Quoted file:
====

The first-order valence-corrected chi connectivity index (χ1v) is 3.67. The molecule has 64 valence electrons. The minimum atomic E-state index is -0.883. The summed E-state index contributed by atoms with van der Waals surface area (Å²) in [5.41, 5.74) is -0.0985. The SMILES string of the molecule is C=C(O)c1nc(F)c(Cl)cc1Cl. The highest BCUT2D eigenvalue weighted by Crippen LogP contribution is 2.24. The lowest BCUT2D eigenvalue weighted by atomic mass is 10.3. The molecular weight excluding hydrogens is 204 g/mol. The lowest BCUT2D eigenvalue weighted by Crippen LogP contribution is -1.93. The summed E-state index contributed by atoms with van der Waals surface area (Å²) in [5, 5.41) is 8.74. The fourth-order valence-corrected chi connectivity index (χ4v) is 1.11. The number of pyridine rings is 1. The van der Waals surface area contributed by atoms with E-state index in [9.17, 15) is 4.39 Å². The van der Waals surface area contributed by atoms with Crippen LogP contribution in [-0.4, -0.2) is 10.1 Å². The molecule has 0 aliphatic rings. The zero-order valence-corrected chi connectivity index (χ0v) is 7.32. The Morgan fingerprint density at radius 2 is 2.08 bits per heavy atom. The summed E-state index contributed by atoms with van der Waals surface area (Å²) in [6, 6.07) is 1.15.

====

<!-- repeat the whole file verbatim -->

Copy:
The first-order valence-corrected chi connectivity index (χ1v) is 3.67. The molecule has 64 valence electrons. The minimum atomic E-state index is -0.883. The summed E-state index contributed by atoms with van der Waals surface area (Å²) in [5.41, 5.74) is -0.0985. The SMILES string of the molecule is C=C(O)c1nc(F)c(Cl)cc1Cl. The highest BCUT2D eigenvalue weighted by Crippen LogP contribution is 2.24. The lowest BCUT2D eigenvalue weighted by atomic mass is 10.3. The molecular weight excluding hydrogens is 204 g/mol. The lowest BCUT2D eigenvalue weighted by Crippen LogP contribution is -1.93. The summed E-state index contributed by atoms with van der Waals surface area (Å²) in [5, 5.41) is 8.74. The fourth-order valence-corrected chi connectivity index (χ4v) is 1.11. The number of pyridine rings is 1. The van der Waals surface area contributed by atoms with E-state index in [9.17, 15) is 4.39 Å². The van der Waals surface area contributed by atoms with Crippen LogP contribution in [-0.4, -0.2) is 10.1 Å². The molecule has 0 aliphatic rings. The zero-order valence-corrected chi connectivity index (χ0v) is 7.32. The Morgan fingerprint density at radius 2 is 2.08 bits per heavy atom. The summed E-state index contributed by atoms with van der Waals surface area (Å²) in [6, 6.07) is 1.15.